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GEORGE P. MORRIS,
THE TONES OF WHOSE LYRE HAVE WAKED, IN FOREIGN LANDS, A RESPONSE FROM
"Those chords of pervading Nature,
Which fraternize multitudes of differing nations;"
AND OF WHOM THE AUTHOR OF THESE WRITINGS SAYS:
"Search the wide world over, and you shall not find among the literary men of any nation, one on whom the dignity of a free and manly spirit sits with a grace more native and familiar: whose acts, whether common and daily, or deliberate and much considered, are wont, at all times, to be more beautifully impressed with those marks of sincerity, of modesty, and of justice, which form the very seal of worth in conduct;"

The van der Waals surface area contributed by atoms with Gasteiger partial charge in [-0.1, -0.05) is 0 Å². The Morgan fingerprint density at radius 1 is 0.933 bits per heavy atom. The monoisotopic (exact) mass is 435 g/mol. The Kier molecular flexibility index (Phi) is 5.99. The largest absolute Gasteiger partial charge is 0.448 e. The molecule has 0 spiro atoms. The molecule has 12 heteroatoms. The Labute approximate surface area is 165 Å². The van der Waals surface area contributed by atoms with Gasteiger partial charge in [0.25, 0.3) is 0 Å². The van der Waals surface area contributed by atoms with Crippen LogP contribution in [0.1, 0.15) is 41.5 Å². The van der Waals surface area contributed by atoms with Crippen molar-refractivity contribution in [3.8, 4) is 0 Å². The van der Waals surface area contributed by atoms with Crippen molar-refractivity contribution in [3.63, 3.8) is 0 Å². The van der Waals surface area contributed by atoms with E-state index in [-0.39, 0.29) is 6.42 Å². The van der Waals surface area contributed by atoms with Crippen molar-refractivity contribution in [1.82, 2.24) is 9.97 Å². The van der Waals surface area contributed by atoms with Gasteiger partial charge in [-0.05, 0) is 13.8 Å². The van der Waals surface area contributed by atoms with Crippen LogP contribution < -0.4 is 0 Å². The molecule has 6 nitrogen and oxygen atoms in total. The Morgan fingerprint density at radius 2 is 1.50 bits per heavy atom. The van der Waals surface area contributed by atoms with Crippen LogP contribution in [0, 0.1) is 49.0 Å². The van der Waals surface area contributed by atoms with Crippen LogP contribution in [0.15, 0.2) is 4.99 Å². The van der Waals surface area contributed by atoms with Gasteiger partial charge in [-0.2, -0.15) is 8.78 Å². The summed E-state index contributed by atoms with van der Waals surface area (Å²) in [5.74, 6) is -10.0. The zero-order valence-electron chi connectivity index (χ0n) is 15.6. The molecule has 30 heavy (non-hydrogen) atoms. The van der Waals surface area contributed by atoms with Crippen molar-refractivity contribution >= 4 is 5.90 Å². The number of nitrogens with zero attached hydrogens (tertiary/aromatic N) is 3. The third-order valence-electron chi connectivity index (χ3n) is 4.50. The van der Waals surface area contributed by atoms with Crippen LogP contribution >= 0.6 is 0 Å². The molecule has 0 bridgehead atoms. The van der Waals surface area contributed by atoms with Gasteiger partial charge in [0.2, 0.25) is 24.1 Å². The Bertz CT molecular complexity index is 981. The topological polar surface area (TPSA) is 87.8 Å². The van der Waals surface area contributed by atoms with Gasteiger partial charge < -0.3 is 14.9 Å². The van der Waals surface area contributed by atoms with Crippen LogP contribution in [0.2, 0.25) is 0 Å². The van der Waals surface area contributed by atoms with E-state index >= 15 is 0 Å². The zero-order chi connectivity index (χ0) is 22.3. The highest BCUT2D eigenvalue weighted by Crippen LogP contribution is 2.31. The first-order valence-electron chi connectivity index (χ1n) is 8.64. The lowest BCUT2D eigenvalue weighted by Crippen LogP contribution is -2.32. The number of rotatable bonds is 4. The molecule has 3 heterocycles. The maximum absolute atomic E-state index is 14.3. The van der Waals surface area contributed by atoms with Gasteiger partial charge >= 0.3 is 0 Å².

THESE PAGES ARE AFFECTIONATELY INSCRIBED
BY THE EDITOR.
"Tell Mr. H. B. Wallace I am proud of his praise. He is one of the few in this our day and generation, who can appreciate the solution of a black letter question.”—Letter of Chief Justice Gibson, of Pennsylvania, July 7, 1851.
Je dois maintenant achever cette préface en déplorant la catastrophe exceptionnelle qui me priva récemment d'un éminent disciple, destiné, sans doute, à devenir l'un des meilleurs appuis du positivisme. En signalant, dans la préface du volume précédent, la digne adhésion d'un noble citoyen de Philadelphie, j'étais loin de prévoir qu'une fatale maladie allait m'enlever Wallace, à l'âge de trente-cinq ans.